Colorado Permanente Medical Group, Denver, CO, USA
Reimbursement for healthcare has utilized a variety of payment mechanisms with varying degrees of effectiveness. Whether these mechanisms are used singly or in combination, it is imperative that the resulting systems remunerate on the basis of the quantity, complexity, and quality of care provided. Expanding the role of the electronic medical record (EMR) to monitor provider practice, patient responsiveness, and functioning of the healthcare organization has the potential to not only enhance the accuracy and efficiency of reimbursement mechanisms but also to improve the quality of medical care.
Flodgren G, Eccles MP, Shepperd S, Scott A, Parmelli E, Beyer FR. An overview of reviews evaluating the effectiveness of financial incentives in changing healthcare professional behaviors and patient outcomes. Cochrane Database Syst Rev. 2011;7:CD009255. doi:10.1002/14651858.cd009255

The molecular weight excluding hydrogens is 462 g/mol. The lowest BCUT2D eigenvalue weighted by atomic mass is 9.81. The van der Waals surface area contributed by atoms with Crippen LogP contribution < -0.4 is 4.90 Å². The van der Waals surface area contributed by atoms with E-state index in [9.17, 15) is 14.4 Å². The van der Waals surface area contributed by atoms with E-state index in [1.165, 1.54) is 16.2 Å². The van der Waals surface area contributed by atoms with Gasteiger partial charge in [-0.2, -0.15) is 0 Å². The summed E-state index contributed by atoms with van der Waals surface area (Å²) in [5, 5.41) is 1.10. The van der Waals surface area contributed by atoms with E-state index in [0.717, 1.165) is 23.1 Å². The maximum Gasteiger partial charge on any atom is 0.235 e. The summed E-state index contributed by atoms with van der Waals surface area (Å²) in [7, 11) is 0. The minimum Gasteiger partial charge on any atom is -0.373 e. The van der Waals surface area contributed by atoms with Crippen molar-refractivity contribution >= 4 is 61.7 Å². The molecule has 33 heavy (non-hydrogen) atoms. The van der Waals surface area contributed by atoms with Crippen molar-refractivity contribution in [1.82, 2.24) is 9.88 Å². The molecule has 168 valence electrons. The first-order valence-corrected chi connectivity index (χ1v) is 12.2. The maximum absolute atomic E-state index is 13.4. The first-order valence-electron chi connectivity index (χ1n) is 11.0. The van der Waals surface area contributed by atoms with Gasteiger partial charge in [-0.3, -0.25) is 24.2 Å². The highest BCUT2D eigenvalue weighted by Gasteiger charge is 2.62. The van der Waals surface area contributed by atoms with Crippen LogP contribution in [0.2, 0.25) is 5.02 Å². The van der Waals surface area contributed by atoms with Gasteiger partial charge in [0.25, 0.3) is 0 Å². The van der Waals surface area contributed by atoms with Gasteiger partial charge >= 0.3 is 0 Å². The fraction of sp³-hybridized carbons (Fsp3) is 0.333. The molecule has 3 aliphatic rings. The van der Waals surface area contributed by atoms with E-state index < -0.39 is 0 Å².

Ikegami N. Fee-for-service payment-an evil practice that must be stamped out? Int J Health Policy Manag. 2015;4:57-9. doi:10.15171/ijhpm.2015.26
Ben-Assuli O. Electronic health records, adoption, quality of care, legal and privacy issues and their implementation in emergency departments. Health Policy. 2015;119:287-297.
Clynch N, Kellett J. Medical documentation: Part of the solution, or part of the problem? A narrative review of the literature on the time spent on and value of medical documentation. Int J Med Informatics. 2015;84:221-228.
Van Doornik W. Meaningful use of patient-generated data in EHRs. Journal of AHIMA. 2013;84:30-35.
Koppel R, Lehmann CU. Implications of an emerging HER monoculture for hospitals and healthcare systems. J Am Med Inform Assoc. 2014;22:465-471. doi:10.1136/amiajnl-2014-003023
Moja L, Kwag KH, Lytras T, Bertizzolo L, Brandt L, Pecoraro V, et al. Effectiveness of computerized decision support systems linked to electronic health records: a systematic review and meta-analysis. Am J Public Health. 2014;104:e12-22.